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Her life and struggles in the fight to end white minority rule in South Africa



Still respected for her fight against apartheid, controversy was never far away from Winnie Mandela – including accusations of kidnapping, murder and corruption,

On the day of her death, her legacy remains as tortuous as her life, which she reclaimed as her own – refusing to live under her hero husband’s shadow.

Winnie was born Nomzamo Winifred Zanyiwe Madikizela in 26 September, 1936.

Daughter to a teacher and a senior official, Winnie grew up in South Africa’s Eastern Cape province, tending cattle and Methodist school.

Her first name Nomzamo translates to “one who must endure trials” – which she did, both politically and legally throughout her life.

Winnie Mandela (C), leaves the Palace of Justice in Pretoria 16 June 1964 with her fist clenched, after the verdict of the Rivonia Trial was given, sentencing eight men, including her husband anti-apartheid leader and African National Congress (ANC) member Nelson Mandela, to life imprisonment. The men were charged with conspiracy, sabotage and treason. (Photo credit should read OFF/AFP/Getty Images)
Winnie Mandela with her fist clenched, after the verdict of the Rivonia Trial was given

“I started to realise the abject poverty under which most people were forced to live, the appalling conditions created by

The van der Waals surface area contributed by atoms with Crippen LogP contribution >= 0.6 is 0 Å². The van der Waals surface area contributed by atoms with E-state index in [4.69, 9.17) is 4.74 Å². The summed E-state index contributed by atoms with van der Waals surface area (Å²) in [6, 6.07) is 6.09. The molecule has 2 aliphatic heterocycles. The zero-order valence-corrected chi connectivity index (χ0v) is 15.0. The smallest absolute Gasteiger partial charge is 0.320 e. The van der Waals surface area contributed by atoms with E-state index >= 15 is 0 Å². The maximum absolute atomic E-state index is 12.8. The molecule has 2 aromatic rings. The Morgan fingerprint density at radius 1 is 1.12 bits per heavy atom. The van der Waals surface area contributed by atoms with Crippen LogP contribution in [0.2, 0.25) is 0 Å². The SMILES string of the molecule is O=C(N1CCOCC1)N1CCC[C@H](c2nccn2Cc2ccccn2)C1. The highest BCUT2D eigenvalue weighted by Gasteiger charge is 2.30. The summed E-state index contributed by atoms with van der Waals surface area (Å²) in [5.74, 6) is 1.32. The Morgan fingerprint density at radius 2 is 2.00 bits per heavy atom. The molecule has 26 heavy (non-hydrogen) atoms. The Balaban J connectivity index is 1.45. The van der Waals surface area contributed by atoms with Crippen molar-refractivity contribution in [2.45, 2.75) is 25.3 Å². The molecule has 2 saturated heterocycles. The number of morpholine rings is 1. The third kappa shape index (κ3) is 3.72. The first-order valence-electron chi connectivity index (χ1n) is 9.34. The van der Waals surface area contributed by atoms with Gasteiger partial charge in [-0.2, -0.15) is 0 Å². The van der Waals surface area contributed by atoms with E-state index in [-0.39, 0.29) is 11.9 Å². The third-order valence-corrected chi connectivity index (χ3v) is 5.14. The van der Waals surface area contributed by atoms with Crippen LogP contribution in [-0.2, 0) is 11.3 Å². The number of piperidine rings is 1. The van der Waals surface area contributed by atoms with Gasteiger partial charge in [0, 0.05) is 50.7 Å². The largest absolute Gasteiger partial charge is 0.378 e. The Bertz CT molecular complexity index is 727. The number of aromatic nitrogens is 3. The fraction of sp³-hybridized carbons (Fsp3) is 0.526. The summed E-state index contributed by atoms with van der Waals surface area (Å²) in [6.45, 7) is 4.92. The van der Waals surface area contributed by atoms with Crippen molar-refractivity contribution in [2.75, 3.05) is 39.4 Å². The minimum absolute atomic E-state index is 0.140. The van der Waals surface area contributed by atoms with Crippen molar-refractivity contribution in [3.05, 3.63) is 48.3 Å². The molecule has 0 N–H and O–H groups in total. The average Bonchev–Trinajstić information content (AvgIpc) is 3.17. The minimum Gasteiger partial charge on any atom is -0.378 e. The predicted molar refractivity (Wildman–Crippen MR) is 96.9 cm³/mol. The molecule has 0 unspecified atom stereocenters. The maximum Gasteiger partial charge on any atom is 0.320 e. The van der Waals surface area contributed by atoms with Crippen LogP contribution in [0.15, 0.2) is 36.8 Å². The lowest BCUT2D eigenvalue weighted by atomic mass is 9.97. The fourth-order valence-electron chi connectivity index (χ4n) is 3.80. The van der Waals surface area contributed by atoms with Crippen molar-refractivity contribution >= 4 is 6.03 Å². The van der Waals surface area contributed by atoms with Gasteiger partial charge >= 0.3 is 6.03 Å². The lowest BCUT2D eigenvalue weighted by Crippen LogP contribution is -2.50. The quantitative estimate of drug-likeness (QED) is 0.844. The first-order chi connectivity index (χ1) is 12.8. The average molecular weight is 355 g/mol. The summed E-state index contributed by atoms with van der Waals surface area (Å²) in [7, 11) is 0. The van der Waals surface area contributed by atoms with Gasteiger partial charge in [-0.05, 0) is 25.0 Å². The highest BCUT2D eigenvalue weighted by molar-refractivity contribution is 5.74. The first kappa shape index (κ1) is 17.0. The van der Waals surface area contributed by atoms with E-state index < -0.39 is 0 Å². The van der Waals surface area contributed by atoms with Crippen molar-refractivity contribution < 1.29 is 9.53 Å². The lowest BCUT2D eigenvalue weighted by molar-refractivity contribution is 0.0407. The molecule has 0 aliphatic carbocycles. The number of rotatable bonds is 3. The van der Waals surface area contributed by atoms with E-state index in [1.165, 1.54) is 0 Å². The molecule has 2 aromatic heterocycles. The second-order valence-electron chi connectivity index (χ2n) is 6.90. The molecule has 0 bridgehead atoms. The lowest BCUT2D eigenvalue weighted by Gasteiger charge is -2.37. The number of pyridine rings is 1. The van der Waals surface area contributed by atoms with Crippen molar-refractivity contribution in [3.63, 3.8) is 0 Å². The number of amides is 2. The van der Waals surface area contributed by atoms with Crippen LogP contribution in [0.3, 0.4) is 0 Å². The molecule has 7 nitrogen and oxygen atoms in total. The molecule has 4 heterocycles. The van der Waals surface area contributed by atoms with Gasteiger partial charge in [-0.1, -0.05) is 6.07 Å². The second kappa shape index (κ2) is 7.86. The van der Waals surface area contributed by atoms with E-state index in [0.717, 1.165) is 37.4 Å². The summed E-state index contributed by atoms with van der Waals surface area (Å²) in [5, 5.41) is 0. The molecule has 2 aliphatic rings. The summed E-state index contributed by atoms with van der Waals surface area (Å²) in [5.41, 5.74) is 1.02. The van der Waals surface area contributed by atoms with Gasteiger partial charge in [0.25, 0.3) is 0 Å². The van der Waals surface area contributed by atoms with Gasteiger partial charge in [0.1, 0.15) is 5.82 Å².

the inequalities of the system,” Winnie once said of her formative years.

Her first job was as a hospital social worker in Soweto, which she decided to take on, renouncing a scholarship in the United States.

At the tender age of 22, she met a 40-year-old Nelson Mandela at a bus stop near her workplace. The two fell in love, and changed each other’s path forever.

A fiery romance led to marriage, marriage led to politics and the two found they shared a common passion: the fight against apartheid.

He divorced his first wife, with whom he had three children, after being “struck by her beauty”.

JOHANNESBURG, SOUTH AFRICA: Photo dated 24 January 1987 shows Winnie Madikizela-Mandela (R, with hat) with her daughter Zinzi (2nd L) and members of the Mandela Football Club singing political slogans in Soweto at the funeral of one of the team members killed in political clashes. Madikizela-Mandela will appear at the Truth and Reconcilliation Commission (TRC) hearing to testify on allegations of her involvement in the deaths of young political activists although a key witness, Katiza Cebekhulu,
Madikizela-Mandela with her daughter Zinzi and members of the Mandela Football Club